The Heliocentric Theory

    Nicolaus Copernicus proposed the heliocentric model in his work published in 1543, according to NASA Earth Observatory(opens in new tab). While the theory of the sun being central was correct, the model in its entirety held many inaccuracies. Because the heliocentric model was initially pieced together without a telescope, all observations had to be made with the naked eye and simple instruments.
  • Period: 1543 to

    The Scientific Revolution

    The Scientific Revolution was the discovery of a new view of nature emerged during the Scientific Revolution, replacing the Greek view that had dominated science for almost 2,000 years. Science became an autonomous discipline, distinct from both philosophy and technology, and it came to be regarded as having utilitarian goals.
  • 1545

    Council of Trent

    was the 19th ecumenical council of the Catholic Church.[1] Prompted by the Protestant Reformation, it has been described as the embodiment of the Counter-Reformation. The Council issued condemnations of what it defined to be heresies committed by proponents of Protestantism, and also issued key statements and clarifications of the Church's doctrine and teachings, including scripture, the Biblical canon, sacred tradition.
  • 1555

    Peace of Augsburg

    It was a treaty between Charles V, Holy Roman Emperor, and the Schmalkaldic League, signed in September 1555 at the imperial city of Augsburg. It officially ended the religious struggle between the two groups and made the legal division of Christianity permanent within the Holy Roman Empire, allowing rulers to choose either Lutheranism or Roman Catholicism as the official confession of their state.
  • 1557

    Spanish declares bankruptcy

    Charles V had left his son Philip with a debt of about 36 million ducats and an annual deficit of 1 million ducats. This debt caused Philip II to default on loans in 1557, 1560, 1575, and 1596 (including debt to Poland, known as Neapolitan sums).Lenders had no power over the King and could not force him to repay his loans. These defaults were just the beginning of Spain's economic troubles as its kings would default six more times in the next 65 years.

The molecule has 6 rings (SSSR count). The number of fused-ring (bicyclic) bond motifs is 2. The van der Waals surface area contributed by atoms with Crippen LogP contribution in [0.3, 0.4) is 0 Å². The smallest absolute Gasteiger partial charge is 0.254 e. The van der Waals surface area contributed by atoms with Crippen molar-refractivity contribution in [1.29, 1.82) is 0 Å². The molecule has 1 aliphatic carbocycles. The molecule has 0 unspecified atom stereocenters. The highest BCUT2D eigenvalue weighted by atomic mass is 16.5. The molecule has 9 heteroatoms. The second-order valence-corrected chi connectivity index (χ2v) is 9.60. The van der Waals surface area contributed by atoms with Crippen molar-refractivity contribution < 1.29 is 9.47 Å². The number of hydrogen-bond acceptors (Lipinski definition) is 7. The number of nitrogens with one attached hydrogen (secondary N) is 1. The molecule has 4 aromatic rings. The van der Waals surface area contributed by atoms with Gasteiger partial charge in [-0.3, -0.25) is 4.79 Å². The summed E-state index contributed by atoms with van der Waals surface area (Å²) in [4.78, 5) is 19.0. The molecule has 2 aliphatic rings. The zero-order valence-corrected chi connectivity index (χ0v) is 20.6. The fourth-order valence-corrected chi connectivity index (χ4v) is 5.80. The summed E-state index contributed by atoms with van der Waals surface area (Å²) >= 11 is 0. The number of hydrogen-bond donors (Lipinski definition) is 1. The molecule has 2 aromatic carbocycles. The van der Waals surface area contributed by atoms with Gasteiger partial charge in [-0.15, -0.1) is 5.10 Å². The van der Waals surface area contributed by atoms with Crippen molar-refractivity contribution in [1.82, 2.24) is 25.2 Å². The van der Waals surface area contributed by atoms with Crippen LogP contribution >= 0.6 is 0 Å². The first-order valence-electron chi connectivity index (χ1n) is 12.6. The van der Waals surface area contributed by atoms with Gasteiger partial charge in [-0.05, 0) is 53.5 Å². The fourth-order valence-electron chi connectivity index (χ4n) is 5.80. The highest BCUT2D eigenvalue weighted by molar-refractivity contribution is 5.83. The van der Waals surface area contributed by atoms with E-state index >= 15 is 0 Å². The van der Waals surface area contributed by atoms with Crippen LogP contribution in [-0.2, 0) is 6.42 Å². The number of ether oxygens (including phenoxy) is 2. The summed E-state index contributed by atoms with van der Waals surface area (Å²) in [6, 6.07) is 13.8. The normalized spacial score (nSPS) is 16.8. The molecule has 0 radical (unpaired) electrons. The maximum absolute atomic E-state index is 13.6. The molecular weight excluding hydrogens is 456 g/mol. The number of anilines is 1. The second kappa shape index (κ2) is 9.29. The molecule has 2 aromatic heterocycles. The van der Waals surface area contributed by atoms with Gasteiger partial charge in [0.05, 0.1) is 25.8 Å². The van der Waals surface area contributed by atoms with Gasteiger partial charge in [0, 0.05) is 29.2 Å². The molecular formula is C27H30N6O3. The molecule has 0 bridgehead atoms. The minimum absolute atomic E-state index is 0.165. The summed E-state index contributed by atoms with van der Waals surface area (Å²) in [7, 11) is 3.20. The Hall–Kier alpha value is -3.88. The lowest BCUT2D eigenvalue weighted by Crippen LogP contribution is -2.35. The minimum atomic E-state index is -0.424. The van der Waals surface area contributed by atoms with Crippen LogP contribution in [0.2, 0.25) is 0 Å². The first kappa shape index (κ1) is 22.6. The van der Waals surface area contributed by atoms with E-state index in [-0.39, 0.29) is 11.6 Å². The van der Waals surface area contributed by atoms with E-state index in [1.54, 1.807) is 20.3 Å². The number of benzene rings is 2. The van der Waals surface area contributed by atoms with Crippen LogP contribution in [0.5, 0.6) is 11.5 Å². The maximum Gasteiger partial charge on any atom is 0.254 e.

• Jan 15, 1559

    Coronation of Queen Elizabeth 1st

    Mary had reversed the Protestant Reformation which had been started by her two predecessors, so this was the last coronation in Great Britain to be conducted under the authority of the Roman Catholic Church. Historians view Elizabeth's coronation as a statement of her intention to restore England to Protestantism, but to allow the continuation of some Catholic customs, a compromise known as the Elizabethan Settlement.
  • Aug 23, 1572

    Saint Bartholomew Massacre

    was a targeted group of assassinations and a wave of Catholic mob violence, directed against the Huguenots (French Calvinist Protestants) during the French Wars of Religion. Traditionally believed to have been instigated by Queen Catherine de' Medici, the mother of King Charles IX,[2] the massacre started a few days after the marriage on 18 August of the king's sister Margaret to the Protestant Henry of Navarre (the future Henry IV of France).
  • Edict of Nantes

    was signed in April 1598 by King Henry IV and granted the Calvinist Protestants of France, also known as Huguenots, substantial rights in the nation, which was in essence completely Catholic. In the edict, Henry aimed primarily to promote civil unity.[a] The edict separated civil from religious unity, treated some Protestants for the first time as more than mere schismatics and heretics and opened a path for secularism and tolerance.
  • The Triangular Trade

    Triangular Trade across the Atlantic was a series of trade routes that linked Europe, Africa, and the Americas.First, merchant ships brought European goods to Africa. Then, the goods were exchanged for slaves and the slaves were sailed to the Americas. In the Americas, the slaves were traded for raw materials which were shipped to Europe, completing the process. (Age of Exploration)
  • Galileo Galilei's invention of the telescope

    While Galileo did not invent the telescope, he did design and build telescopes with increasingly higher magnifying power for his own use and to present to his patrons. He was a skilled instrument maker, and his telescopes were known for their high quality.n
    Galileo's first telescope was basically a tube containing two lenses.
  • The trial of Galileo Galilei

    began around 1610 and culminated with the trial and condemnation of Galileo Galilei by the Roman Catholic Inquisition in 1633. Galileo was prosecuted for his support of heliocentrism, the astronomical model in which the Earth and planets revolve around the Sun at the centre of the universe.
  • The discovery of Gravity

    Newton formulated the laws of motion and universal gravitation that formed the dominant scientific viewpoint until it was superseded by the theory of relativity. Newton used his mathematical description of gravity to derive Kepler's laws of planetary motion, account for tides, the trajectories of comets, the precession of the equinoxes and other phenomena, eradicating doubt about the Solar System's heliocentricity.